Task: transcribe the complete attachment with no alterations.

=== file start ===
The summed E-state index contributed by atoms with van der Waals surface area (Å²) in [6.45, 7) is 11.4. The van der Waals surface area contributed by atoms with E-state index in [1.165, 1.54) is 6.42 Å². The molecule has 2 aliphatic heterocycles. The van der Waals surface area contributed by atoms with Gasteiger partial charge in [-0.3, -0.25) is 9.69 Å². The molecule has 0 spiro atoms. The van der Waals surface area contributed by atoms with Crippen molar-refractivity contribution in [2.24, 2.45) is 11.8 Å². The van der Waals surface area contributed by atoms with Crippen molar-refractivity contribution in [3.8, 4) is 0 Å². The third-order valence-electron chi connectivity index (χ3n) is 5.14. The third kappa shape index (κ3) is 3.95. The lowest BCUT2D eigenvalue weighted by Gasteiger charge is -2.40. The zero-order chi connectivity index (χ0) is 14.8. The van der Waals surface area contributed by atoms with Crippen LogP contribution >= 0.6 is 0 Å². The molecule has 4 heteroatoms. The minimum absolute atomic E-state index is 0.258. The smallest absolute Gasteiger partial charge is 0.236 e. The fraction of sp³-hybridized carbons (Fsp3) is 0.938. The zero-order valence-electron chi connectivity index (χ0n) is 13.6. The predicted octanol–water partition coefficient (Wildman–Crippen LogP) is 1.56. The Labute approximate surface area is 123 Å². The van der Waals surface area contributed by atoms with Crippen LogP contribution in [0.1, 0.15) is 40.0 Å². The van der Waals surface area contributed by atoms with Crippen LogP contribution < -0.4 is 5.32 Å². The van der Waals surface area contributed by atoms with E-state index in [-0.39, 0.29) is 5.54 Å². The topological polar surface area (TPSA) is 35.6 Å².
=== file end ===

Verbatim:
The summed E-state index contributed by atoms with van der Waals surface area (Å²) in [6.45, 7) is 11.4. The van der Waals surface area contributed by atoms with E-state index in [1.165, 1.54) is 6.42 Å². The molecule has 2 aliphatic heterocycles. The van der Waals surface area contributed by atoms with Gasteiger partial charge in [-0.3, -0.25) is 9.69 Å². The molecule has 0 spiro atoms. The van der Waals surface area contributed by atoms with Crippen molar-refractivity contribution in [2.24, 2.45) is 11.8 Å². The van der Waals surface area contributed by atoms with Crippen molar-refractivity contribution in [3.8, 4) is 0 Å². The third-order valence-electron chi connectivity index (χ3n) is 5.14. The third kappa shape index (κ3) is 3.95. The lowest BCUT2D eigenvalue weighted by Gasteiger charge is -2.40. The zero-order chi connectivity index (χ0) is 14.8. The van der Waals surface area contributed by atoms with Crippen LogP contribution >= 0.6 is 0 Å². The molecule has 4 heteroatoms. The minimum absolute atomic E-state index is 0.258. The smallest absolute Gasteiger partial charge is 0.236 e. The fraction of sp³-hybridized carbons (Fsp3) is 0.938. The zero-order valence-electron chi connectivity index (χ0n) is 13.6. The predicted octanol–water partition coefficient (Wildman–Crippen LogP) is 1.56. The Labute approximate surface area is 123 Å². The van der Waals surface area contributed by atoms with Crippen LogP contribution in [0.1, 0.15) is 40.0 Å². The van der Waals surface area contributed by atoms with Crippen LogP contribution < -0.4 is 5.32 Å². The van der Waals surface area contributed by atoms with E-state index in [-0.39, 0.29) is 5.54 Å². The topological polar surface area (TPSA) is 35.6 Å².